3. Results
  • 3.1.1. Interannual temperature variability over the last millennium

    The ensemble mean of the climatology for interannual temperature variability averages 0.4°C over the globe, with a land contribution of 0.6°C and an ocean contribution of 0.4°C. Also, the variability of the Northern Hemisphere (average of 0.5°C) is greater than that of the Southern Hemisphere (average of 0.4°C). Spatially, the distribution patterns differ little among individual models, and the region where discrepancy mainly occurs is the eastern tropical Pacific, with only two (CSIRO Mk3L-1-2 and GISS-E2-R) of the 10 models not supporting the ensemble mean feature. Figure 3a shows that the interannual variability is large at high latitudes and small at low latitudes, which is also characteristic in past millennial (e.g., Zorita et al., 2005) and pre-industrial (e.g., Jiang et al., 2016) climate simulations. The largest variabilities are located in the Greenland Sea (maximum value of 1.5°C), Barents Sea, and Bering Strait in the Northern Hemisphere, and the Amundsen Sea and Weddell Sea in the Southern Hemisphere. When averaged zonally, the curves present a maximum land-ocean contrast at midlatitudes. This is consistent with earlier simulation work, in which it was stated that the atmosphere-ocean coupling is responsible for the land-ocean variability difference at midlatitudes (Barsugli and Battisti, 1998).

    On the seasonal scale (Figs. 3b-e), the interannual variabilities are relatively larger than the annual mean, with global averages of 0.8°C, 0.7°C, 0.6°C and 0.7°C in DJF, MAM, JJA and SON, respectively. Such seasonal amplification is supported by the reconstructions undertaken by (Mann et al., 2000) and (Luterbacher et al., 2004), in which the standard deviation of winter temperature in Europe is larger than that of summer. More specifically, the greater seasonal values come from the increased variability over both land and ocean, particularly for land in the mid and low latitudes, and especially for the DJF period. With respect to the spatial distribution in DJF, the variability is extremely large in the northern high latitudes, and there are two large-value centers, located in northwestern Eurasia and northern North America. By JJA, the variability in the southern high latitudes becomes relatively larger, of which that over the ocean is larger than that over land. To a certain degree, this seasonal cycle reflects the role of solar radiation balance in driving interannual variability.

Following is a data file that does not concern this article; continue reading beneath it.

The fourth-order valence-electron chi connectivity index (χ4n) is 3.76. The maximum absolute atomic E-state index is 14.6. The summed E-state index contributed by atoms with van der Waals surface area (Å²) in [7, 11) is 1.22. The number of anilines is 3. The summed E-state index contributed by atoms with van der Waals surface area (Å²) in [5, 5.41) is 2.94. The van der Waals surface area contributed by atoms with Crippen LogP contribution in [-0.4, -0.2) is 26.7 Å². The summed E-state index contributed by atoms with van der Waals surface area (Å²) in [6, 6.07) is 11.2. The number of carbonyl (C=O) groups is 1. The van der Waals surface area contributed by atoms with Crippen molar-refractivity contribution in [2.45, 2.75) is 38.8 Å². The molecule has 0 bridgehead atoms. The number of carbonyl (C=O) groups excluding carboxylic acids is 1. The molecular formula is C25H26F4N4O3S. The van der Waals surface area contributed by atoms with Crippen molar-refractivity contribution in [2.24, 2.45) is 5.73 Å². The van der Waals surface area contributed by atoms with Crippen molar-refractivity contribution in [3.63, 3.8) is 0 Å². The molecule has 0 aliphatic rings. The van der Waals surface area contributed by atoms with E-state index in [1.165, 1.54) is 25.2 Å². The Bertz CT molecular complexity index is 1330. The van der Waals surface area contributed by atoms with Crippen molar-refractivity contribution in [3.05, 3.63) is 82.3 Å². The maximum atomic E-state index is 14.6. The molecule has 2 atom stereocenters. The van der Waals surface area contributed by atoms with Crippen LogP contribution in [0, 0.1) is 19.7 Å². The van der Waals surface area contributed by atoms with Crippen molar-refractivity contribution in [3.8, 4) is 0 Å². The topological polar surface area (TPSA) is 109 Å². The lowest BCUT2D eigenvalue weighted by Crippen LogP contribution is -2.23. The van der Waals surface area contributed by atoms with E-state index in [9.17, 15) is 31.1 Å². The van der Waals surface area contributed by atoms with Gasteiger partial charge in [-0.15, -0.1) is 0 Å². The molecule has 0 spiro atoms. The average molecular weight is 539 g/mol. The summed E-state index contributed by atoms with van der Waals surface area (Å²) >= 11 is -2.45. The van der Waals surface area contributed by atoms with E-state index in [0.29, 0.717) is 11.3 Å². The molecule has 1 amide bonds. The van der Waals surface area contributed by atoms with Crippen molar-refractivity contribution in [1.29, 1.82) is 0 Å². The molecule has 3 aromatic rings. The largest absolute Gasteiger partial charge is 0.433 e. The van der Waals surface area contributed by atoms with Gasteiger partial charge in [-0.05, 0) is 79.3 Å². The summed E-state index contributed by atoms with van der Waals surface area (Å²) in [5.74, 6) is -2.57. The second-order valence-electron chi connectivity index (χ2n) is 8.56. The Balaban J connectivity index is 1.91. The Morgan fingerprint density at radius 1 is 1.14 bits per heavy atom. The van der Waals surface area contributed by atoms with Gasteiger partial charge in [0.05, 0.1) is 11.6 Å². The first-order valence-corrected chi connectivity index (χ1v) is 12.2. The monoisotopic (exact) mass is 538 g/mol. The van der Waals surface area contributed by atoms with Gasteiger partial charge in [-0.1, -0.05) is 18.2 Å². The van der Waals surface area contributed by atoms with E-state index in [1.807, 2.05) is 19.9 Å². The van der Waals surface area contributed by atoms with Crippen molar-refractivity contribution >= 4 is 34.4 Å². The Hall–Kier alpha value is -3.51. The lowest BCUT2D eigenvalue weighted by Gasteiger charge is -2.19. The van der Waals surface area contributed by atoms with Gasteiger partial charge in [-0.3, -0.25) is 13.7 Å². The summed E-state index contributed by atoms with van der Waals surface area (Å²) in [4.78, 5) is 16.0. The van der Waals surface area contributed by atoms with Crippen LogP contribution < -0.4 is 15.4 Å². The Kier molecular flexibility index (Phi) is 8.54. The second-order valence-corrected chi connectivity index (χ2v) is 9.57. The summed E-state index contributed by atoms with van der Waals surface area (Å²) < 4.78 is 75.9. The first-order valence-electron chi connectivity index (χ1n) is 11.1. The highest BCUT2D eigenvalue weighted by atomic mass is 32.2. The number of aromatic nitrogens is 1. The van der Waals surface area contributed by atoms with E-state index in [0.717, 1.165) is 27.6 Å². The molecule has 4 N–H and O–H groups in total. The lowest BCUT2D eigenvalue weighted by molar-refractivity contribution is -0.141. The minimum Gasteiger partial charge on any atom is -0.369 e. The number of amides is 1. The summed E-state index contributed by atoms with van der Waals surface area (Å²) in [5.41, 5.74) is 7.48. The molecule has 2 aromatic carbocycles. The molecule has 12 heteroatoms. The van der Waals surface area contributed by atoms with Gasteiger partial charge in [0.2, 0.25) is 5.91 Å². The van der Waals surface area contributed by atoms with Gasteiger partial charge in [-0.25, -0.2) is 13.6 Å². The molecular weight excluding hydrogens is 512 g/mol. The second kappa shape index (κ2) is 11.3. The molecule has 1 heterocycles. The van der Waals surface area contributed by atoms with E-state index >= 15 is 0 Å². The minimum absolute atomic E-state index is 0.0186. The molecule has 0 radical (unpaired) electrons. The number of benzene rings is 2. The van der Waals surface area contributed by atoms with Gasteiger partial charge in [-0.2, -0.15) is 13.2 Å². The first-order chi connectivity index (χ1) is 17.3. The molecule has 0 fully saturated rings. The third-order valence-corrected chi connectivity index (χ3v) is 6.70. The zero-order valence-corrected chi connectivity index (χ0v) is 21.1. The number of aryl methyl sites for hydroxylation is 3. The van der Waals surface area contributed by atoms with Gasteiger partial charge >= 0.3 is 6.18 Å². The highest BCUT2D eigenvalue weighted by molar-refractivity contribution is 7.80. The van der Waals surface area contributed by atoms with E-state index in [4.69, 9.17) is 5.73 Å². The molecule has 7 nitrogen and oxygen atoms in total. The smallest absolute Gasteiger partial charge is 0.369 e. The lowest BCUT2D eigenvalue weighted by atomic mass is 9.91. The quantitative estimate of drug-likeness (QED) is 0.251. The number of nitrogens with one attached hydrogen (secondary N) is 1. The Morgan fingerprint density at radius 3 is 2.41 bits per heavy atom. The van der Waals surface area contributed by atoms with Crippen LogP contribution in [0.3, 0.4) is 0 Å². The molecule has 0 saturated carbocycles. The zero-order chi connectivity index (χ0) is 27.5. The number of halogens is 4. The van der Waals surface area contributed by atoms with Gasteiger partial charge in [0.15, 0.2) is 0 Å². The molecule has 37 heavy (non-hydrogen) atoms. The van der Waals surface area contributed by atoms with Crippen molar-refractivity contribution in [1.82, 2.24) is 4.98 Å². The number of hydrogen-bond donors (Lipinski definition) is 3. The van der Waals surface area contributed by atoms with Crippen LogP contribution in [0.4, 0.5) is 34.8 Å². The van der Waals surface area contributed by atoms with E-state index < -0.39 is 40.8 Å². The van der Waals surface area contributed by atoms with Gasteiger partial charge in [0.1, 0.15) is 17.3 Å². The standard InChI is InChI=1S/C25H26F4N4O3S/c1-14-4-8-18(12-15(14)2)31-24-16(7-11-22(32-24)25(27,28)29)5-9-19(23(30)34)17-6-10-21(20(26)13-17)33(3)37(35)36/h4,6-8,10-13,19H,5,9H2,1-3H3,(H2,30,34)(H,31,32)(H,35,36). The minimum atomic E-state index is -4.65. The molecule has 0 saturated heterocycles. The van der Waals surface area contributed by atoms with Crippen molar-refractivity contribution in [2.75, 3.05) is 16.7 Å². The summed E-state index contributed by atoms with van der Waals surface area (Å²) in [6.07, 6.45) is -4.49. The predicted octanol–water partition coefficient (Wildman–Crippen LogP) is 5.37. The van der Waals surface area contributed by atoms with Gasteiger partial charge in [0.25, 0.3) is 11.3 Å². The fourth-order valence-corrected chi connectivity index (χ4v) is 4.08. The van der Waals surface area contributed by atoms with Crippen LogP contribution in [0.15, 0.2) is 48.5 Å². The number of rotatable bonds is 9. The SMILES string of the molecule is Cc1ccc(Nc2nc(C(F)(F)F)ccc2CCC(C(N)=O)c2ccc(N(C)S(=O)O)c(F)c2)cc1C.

3.1.2. Changes in interannual temperature variability in the MCA and LIA

    Since the geographical distribution of climate change is very different from the global mean change, and because it is local- rather than global-scale climate change that affects human activities and the natural ecosystem, an indicator with local influence would be more appropriate for investigations of variability change, especially for those on precipitation addressed below. Therefore, in the following discussion, we utilize the percentage change, the ratio of variability change (difference between the MCA or LIA and the 851-1849 period) to variability climatology in the 851-1849 period, to characterize the relative change amplitude in one specific area.

    With respect to the millennium background, Fig. 4a shows the ensemble mean of the interannual variability in annual temperature in the MCA to vary by -2.0% globally (ranging from -9.6% to 3.1%), due to similar decreases over both ocean (-2.0%) and land (-2.1%). Geographically, for individual models, variability changes exhibit diverse distributional features, which result from the various physical and dynamic frameworks of the models and the fine differences between the chosen external forcings. In general, model consistency is better in the Northern Hemisphere than in the Southern Hemisphere, indicating a better knowledge of physical processes and interactions in the former. In terms of the ensemble mean, the variability shows an overall decrease in most of the Northern Hemisphere and low-latitude Southern Hemisphere, with the low-latitude (except for the eastern tropical Pacific) changes being most significant. Centers of decline occur in the tropical Indian Ocean, the western tropical Pacific, tropical Atlantic, and the Bering Strait. This wide-ranging decline thus leads to a zonal negative change in the tropical regions, which differs slightly between land and ocean. However, we note that this distribution contains information on both absolute variability change and background millennial variability, and when the signal of millennial variability is removed, comparable magnitude across regions is displayed.